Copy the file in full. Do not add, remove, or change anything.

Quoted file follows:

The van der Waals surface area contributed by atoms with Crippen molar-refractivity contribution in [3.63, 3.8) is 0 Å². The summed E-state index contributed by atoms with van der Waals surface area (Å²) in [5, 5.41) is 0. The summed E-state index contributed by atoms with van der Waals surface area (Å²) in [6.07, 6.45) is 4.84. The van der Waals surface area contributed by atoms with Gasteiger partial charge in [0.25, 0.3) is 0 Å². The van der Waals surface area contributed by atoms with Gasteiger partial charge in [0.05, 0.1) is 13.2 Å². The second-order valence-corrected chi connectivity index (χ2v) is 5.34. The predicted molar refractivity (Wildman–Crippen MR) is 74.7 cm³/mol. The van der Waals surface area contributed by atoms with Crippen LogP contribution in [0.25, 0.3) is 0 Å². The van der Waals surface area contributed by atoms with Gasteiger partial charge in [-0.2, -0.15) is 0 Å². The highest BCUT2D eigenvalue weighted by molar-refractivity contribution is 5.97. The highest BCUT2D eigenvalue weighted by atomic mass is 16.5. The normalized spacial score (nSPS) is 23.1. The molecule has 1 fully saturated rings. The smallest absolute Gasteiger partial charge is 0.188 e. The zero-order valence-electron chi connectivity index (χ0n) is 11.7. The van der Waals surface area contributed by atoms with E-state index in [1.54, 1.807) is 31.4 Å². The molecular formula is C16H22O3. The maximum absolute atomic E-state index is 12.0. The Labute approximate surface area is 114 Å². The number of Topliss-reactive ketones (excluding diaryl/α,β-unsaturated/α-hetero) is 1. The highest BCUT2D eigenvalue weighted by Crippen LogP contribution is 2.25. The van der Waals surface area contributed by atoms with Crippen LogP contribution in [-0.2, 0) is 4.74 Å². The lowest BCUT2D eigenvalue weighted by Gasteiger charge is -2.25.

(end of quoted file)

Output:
The van der Waals surface area contributed by atoms with Crippen molar-refractivity contribution in [3.63, 3.8) is 0 Å². The summed E-state index contributed by atoms with van der Waals surface area (Å²) in [5, 5.41) is 0. The summed E-state index contributed by atoms with van der Waals surface area (Å²) in [6.07, 6.45) is 4.84. The van der Waals surface area contributed by atoms with Gasteiger partial charge in [0.25, 0.3) is 0 Å². The van der Waals surface area contributed by atoms with Gasteiger partial charge in [0.05, 0.1) is 13.2 Å². The second-order valence-corrected chi connectivity index (χ2v) is 5.34. The predicted molar refractivity (Wildman–Crippen MR) is 74.7 cm³/mol. The van der Waals surface area contributed by atoms with Crippen LogP contribution in [0.25, 0.3) is 0 Å². The van der Waals surface area contributed by atoms with Gasteiger partial charge in [-0.2, -0.15) is 0 Å². The highest BCUT2D eigenvalue weighted by molar-refractivity contribution is 5.97. The highest BCUT2D eigenvalue weighted by atomic mass is 16.5. The normalized spacial score (nSPS) is 23.1. The molecule has 1 fully saturated rings. The smallest absolute Gasteiger partial charge is 0.188 e. The zero-order valence-electron chi connectivity index (χ0n) is 11.7. The van der Waals surface area contributed by atoms with E-state index in [1.54, 1.807) is 31.4 Å². The molecular formula is C16H22O3. The maximum absolute atomic E-state index is 12.0. The Labute approximate surface area is 114 Å². The number of Topliss-reactive ketones (excluding diaryl/α,β-unsaturated/α-hetero) is 1. The highest BCUT2D eigenvalue weighted by Crippen LogP contribution is 2.25. The van der Waals surface area contributed by atoms with Crippen LogP contribution in [-0.2, 0) is 4.74 Å². The lowest BCUT2D eigenvalue weighted by Gasteiger charge is -2.25.